CH391L/S13/Phage Therapy

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Introduction to Phage Therapy

Phage therapy is the use of viruses to treat bacterial infections. Application of bacteriophage to a bacterial infection will result in the phage infecting, replicating, and then destroying their bacterial hosts. The newly synthesized phage can then go on to infect other bacteria, resulting in the rapid removal of the infection. The use of phages to treat bacterial infections has received new attention due to the appearance of strains of previously treatable pathogens such as methicillin-resistant Staphylococcus aureus, and multidrug-resistant tuberculosis.

History

The discovery of a bacterial-killing substance that could pass through extremely small filters was observed independently several times:

Year Discoverer, country, microbe sensitive to phage
1896 Hankin, British, Vibrio cholerae
1898 Gamaleya, Russian, Bacillus subtilis
1915 Twort, British, Staphylococcus
1917 d'Herelle, French-Canadian, Shigella.

The first therapeutic usage of phage was in 1919, to treat a child with severe dysentery. In a classic case of old-school science, the lead researchers (which included d'Herelle) drank portions of the bacteriophage preparation the day before treating the child, to check the treatment's safety in humans. The child fully recovered within a few days, and further tests confirmed the result.

In the 1930s and 1940s, bacteriophage preparations were developed and sold by L'Oréal and the Eli Lilly Company. The development and mass production of antibiotics in the late 1940s halted research into phage therapy in the West, due to the superior efficacy and simplicity of antibiotics. Research continued in the Soviet Union. Currently, the only country that has approved phage therapy for human use is Georgia.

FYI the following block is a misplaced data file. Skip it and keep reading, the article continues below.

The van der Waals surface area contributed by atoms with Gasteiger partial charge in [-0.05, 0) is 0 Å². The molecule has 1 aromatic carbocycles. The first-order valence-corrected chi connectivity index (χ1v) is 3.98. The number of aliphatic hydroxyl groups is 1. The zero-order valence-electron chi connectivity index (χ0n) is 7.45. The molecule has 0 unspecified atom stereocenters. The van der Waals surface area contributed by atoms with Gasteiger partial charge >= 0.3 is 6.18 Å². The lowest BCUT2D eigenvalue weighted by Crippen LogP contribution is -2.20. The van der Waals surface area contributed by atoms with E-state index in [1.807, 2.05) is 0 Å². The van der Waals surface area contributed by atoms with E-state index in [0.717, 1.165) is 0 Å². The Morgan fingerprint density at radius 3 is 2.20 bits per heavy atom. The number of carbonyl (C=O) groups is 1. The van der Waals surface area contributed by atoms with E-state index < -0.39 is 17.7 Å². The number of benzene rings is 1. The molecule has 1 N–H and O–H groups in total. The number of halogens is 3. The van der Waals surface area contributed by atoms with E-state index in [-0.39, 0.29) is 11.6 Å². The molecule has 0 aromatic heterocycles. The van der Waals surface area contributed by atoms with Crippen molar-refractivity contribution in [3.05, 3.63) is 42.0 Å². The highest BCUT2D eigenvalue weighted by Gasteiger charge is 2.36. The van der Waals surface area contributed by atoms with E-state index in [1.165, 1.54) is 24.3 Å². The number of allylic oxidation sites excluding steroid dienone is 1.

Current Applications

Using engineered phage to more efficiently attack a biofilm. The phage carries the gene for DspB, an enzyme that degrades the extracellular polysaccharride component β-1,6-N-acetyl-D-glucosamine. DspB is produced during infection, and released after the cell is lysed, along with new phage.
Using engineered phage to more efficiently attack a biofilm. The phage carries the gene for DspB, an enzyme that degrades the extracellular polysaccharride component β-1,6-N-acetyl-D-glucosamine. DspB is produced during infection, and released after the cell is lysed, along with new phage.


IGEM

References

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